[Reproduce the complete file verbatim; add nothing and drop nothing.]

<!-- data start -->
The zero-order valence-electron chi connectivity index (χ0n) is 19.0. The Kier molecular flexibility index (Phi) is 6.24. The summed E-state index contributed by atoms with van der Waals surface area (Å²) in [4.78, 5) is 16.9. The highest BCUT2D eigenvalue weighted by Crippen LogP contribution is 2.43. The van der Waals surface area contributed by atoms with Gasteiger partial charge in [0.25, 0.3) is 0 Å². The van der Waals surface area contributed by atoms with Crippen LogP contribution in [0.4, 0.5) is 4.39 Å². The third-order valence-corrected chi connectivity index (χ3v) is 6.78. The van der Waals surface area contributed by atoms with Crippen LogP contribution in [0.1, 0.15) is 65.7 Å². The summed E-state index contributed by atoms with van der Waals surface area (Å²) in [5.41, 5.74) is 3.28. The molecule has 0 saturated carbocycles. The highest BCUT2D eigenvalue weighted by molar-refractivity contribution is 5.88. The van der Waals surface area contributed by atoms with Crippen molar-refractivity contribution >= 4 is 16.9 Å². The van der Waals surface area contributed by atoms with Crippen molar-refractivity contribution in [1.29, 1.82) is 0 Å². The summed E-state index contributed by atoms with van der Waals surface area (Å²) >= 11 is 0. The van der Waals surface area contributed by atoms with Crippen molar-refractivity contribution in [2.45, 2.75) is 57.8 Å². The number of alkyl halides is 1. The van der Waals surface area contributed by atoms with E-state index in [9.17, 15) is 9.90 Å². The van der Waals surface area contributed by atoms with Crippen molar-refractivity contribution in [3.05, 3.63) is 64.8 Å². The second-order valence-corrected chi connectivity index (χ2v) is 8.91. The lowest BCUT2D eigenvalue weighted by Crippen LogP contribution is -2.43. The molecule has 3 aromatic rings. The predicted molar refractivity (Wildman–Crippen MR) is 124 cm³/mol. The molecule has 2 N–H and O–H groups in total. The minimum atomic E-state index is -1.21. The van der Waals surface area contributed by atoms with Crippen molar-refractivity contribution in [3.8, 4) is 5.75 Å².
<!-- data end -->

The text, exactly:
The zero-order valence-electron chi connectivity index (χ0n) is 19.0. The Kier molecular flexibility index (Phi) is 6.24. The summed E-state index contributed by atoms with van der Waals surface area (Å²) in [4.78, 5) is 16.9. The highest BCUT2D eigenvalue weighted by Crippen LogP contribution is 2.43. The van der Waals surface area contributed by atoms with Gasteiger partial charge in [0.25, 0.3) is 0 Å². The van der Waals surface area contributed by atoms with Crippen LogP contribution in [0.4, 0.5) is 4.39 Å². The third-order valence-corrected chi connectivity index (χ3v) is 6.78. The van der Waals surface area contributed by atoms with Crippen LogP contribution in [0.1, 0.15) is 65.7 Å². The summed E-state index contributed by atoms with van der Waals surface area (Å²) in [5.41, 5.74) is 3.28. The molecule has 0 saturated carbocycles. The highest BCUT2D eigenvalue weighted by molar-refractivity contribution is 5.88. The van der Waals surface area contributed by atoms with Crippen molar-refractivity contribution >= 4 is 16.9 Å². The van der Waals surface area contributed by atoms with Crippen molar-refractivity contribution in [1.29, 1.82) is 0 Å². The summed E-state index contributed by atoms with van der Waals surface area (Å²) >= 11 is 0. The van der Waals surface area contributed by atoms with Crippen molar-refractivity contribution in [2.45, 2.75) is 57.8 Å². The number of alkyl halides is 1. The van der Waals surface area contributed by atoms with E-state index in [9.17, 15) is 9.90 Å². The van der Waals surface area contributed by atoms with Crippen molar-refractivity contribution in [3.05, 3.63) is 64.8 Å². The second-order valence-corrected chi connectivity index (χ2v) is 8.91. The lowest BCUT2D eigenvalue weighted by Crippen LogP contribution is -2.43. The molecule has 3 aromatic rings. The predicted molar refractivity (Wildman–Crippen MR) is 124 cm³/mol. The molecule has 2 N–H and O–H groups in total. The minimum atomic E-state index is -1.21. The van der Waals surface area contributed by atoms with Crippen molar-refractivity contribution in [3.8, 4) is 5.75 Å².